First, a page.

Room for Thought: a Market Street Prototyping Festival installation
How do we create more opportunities for both playful interaction and quiet introspection, in an increasingly dense urban landscape? Room for Thought synthesized these two objectives in the form of an urban prototype, which combined an interactive light installation with an experimental mind-matter interaction technology.
This WRNS Scholarship project was a 3-day public installation for San Francisco’s Market Street Prototyping Festival 2015. The event featured 50 urban prototypes from 50 design teams, showcasing small scale tactical urbanist strategies for rethinking public space on Market Street.
From the website, www.marketstreetprototyping.org:
This April, for the first time ever, Market Street will transform into a public platform, showcasing exciting ideas for improving our famed civic spine and how we use it.
The goal of the Prototyping Festival is to unite diverse neighborhoods along Market Street, encouraging these vibrant communities to work with designers, artist and makers to build a more connected, beautiful San Francisco. This unique collaboration is a partnership between the San Francisco Planning Department, the Yerba Buena Center for the Arts and the Knight Foundation. A diverse jury of more than 50 makers, artists, thought leaders and community stakeholders reviewed the hundreds of submissions received… Ideas were chosen based on their creativity, sense of community, potential to make Market Street a more vibrant public space and ability to identify Market Street as uniquely San Francisco.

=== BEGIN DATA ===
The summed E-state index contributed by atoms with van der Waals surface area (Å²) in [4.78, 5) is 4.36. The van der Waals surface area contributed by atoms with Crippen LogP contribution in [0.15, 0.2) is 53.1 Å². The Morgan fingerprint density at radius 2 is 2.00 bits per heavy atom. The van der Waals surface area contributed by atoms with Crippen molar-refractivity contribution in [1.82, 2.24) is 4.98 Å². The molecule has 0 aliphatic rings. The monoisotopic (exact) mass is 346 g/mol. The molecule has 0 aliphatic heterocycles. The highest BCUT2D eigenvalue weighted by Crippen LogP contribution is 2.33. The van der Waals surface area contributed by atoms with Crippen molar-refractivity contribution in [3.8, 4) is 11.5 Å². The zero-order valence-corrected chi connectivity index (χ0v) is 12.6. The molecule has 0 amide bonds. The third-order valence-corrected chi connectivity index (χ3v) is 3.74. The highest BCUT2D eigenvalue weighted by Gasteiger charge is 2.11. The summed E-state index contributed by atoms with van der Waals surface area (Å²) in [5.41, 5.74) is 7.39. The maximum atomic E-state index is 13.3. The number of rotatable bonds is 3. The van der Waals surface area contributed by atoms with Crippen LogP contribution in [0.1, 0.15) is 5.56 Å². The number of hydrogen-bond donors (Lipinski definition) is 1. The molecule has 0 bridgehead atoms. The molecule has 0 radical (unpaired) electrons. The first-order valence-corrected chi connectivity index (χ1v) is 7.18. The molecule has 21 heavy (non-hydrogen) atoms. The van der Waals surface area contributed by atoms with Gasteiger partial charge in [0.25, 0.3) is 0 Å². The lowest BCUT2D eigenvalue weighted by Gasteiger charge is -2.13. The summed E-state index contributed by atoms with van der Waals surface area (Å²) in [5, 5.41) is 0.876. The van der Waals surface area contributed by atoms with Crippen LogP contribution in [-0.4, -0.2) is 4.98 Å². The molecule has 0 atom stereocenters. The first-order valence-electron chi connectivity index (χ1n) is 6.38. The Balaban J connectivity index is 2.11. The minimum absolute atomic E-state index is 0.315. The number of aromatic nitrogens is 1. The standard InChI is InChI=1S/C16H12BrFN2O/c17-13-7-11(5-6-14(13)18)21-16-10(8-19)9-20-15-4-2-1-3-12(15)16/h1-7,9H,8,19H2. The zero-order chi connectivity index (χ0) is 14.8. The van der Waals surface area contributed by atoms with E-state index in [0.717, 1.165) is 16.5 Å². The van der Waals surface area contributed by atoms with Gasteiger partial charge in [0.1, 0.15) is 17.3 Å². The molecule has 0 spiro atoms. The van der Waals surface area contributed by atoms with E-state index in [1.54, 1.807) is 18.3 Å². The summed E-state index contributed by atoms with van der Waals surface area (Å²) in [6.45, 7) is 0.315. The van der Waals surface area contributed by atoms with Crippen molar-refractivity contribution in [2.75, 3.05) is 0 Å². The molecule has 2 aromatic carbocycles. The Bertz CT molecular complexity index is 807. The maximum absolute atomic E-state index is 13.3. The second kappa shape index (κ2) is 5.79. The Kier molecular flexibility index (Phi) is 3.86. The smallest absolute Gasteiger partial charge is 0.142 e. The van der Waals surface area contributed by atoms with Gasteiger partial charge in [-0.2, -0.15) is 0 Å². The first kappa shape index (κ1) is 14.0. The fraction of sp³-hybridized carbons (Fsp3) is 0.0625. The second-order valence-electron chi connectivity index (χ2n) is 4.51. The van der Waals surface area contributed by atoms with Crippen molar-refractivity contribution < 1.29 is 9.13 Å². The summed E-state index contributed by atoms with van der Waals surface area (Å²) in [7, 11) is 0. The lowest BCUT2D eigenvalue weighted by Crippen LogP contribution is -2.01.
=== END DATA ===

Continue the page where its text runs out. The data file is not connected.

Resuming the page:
Several decades of popular research have demonstrated that consciousness—our observations and intentions—can influence the behavior of sensitive chaotic systems, which is based on quantum mechanics. While its explanation remains a mystery, mind-matter interaction tells a profound story: that our minds may be deeply connected to our physical environment, as well as to each other.
Room for Thought was a series of 3 lighted mini-pavilions utilizing this mind-matter interaction technology: each floating “duck-in” cone was the size of a small room, providing a sense of interiority and respite from the crowd. Within, the tactile interior and intention-responsive interactive lights invited passersby to engage with the space, as well as pause for solitary contemplation and unexpected social encounters with others.
Installation & Reception
In a city that embraces innovative grassroots ideas and groundbreaking new technology, Room for Thought was an extremely popular project that generated public interest in new technologies, as well as prompted crowd engagement with public spaces. The project team hopes to continue developing spatial and technological platforms that spawn new possibilities, while exploring profound ideas about the nature of consciousness and human inter-connectivity.
Jane Chua (Design lead)
Adam Curry (Tech lead)